COMEDY SERIES “The Tick”
WHEN | WHERE The first six episodes start streaming Friday on Amazon Prime.
WHAT IT’S ABOUT The Tick is a boisterous blue superhero with expressive antennae but little in the way of brains. As immense as he is dense, this self-appointed protector enlists as his sidekick a mild-mannered human accountant named Arthur. Together they battle equally absurd baddies usually more preoccupied with petty squabbles than plans for world domination.
This is enough to have inspired creator Ben Edlund’s ’80s comic books, ’90s cartoon show, 2001 Fox comedy with Patrick Warburton and now a second live-action outing — this time for Amazon Prime, with Peter Serafinowicz as the big-hearted buffoon. The folks at Fox (which aired TV’s first two incarnations) and Sony (the studio behind the latter two) seem obsessed by The Tick. So do live-action returnees such as executive producer Barry Sonnenfeld (“Men in Black”) and even Warburton, a producer for Amazon’s take.
MY SAY It’s easy to see why they try and try again. The Tick and his compadres may be crazed cartoons but they’re rendered richly human. Their attitudes (lovingly) lampoon a self-serious genre that everyone knows — and that, in times of overkill (i.e., now), everyone has had enough of. “Destiny’s on the line, Arthur, and she’s calling collect!” bellows The Tick. “Accept the charges!”
It’s a mien to which Serafinowicz brings the bona fides. A longtime confederate of British spoofster Simon Pegg (sharing time in “Spaced” and “Shaun of the Dead”), Serafinowicz joined American absurdist Will Arnett in the Fox flop “Running Wilde,” another specifically spiced concoction. Serafinowicz nails his characters. But for those who recall Fox’s original live-action comedy, the oft-obtuse Warburton (“Seinfeld’s” Puddy) has already inhabited Edlund’s Tick like a second skin.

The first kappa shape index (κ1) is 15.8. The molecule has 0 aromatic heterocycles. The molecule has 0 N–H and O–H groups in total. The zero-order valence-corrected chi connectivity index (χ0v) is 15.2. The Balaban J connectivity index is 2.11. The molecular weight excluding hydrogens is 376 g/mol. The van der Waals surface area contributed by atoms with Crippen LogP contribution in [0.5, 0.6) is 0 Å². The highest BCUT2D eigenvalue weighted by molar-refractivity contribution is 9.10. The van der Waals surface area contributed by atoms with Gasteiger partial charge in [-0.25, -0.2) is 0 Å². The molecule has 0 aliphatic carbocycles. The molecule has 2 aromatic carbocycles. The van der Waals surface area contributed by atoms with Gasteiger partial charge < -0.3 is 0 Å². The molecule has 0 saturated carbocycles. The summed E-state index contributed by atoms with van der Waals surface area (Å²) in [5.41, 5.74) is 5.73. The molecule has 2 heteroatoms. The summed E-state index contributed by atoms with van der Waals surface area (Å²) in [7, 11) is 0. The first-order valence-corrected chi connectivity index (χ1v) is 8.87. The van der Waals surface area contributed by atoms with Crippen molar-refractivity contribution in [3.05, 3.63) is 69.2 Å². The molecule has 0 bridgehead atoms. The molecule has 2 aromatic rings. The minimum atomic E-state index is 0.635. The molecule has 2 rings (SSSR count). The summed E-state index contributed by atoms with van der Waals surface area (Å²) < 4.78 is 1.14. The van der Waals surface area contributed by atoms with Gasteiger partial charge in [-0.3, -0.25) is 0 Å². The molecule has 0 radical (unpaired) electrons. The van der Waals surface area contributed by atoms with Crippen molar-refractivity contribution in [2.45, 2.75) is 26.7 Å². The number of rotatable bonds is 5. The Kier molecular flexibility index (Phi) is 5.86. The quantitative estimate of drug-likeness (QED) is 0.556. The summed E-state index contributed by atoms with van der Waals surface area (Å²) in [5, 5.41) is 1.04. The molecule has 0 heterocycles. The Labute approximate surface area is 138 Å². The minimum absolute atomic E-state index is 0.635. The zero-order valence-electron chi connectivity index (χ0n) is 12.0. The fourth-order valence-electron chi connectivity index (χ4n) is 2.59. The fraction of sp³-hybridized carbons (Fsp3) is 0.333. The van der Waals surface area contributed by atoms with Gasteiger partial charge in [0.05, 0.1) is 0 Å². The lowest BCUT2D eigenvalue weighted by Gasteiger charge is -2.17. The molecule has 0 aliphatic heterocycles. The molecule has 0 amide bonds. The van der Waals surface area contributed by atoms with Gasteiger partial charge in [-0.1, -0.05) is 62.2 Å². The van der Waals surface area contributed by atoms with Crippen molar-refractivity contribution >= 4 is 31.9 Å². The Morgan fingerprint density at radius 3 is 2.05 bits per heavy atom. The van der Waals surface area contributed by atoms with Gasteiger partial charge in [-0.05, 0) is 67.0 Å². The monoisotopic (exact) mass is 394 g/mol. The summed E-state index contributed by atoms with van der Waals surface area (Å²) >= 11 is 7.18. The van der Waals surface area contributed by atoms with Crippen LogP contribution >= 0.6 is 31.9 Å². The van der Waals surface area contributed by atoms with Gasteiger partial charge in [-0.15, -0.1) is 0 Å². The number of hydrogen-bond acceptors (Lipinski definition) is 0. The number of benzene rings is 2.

Serafinowicz’s puffed-up obliviousness, and attendant Tick verbosity, can initially feel like an echo. Yet it’s soon clear he’s playing different emotional notes. For his Tick, both uber-confidence and hurt feelings spring from some deeper inner well. Arthur, too (Griffin Newman, “Vinyl”), has more of a story, involving loss, disillusionment, and a need for heroes.
And meds. The Tick appears and disappears. Yet he’s real. Right? “When destiny speaks,” The Tick proclaims, “she speaks to me.” But Arthur is hearing — something? — too. Ditto the villains, the aptly monikered Ms. Lint (Yara Martinez) and boss man Ramses (Michael Cerveris), a Minnesota native whose unlikely name reflects his insistence that “Branding is power! Do you not get that?”
Through three episodes, proliferating baddies embellish the tapestry. But as a fan of the Fox com, I miss Tick’s regular band of semihero compadres (Nestor Carbonell as Batmanuel, Liz Vassey as Captain Liberty). I miss its camaraderie between Arthur and The Tick, who intersect here almost by random accident. Is such comparison fair? Probably not. But it’s in my head, which is where Serafinowicz’s Tick could well insinuate himself, given a few more adventures to embroider the train of destiny’s ballgown.
BOTTOM LINE This “Tick” moves like a movie, each episode more a chapter in an extended tale than a half-hour payoff. Binge it, hapless citizens!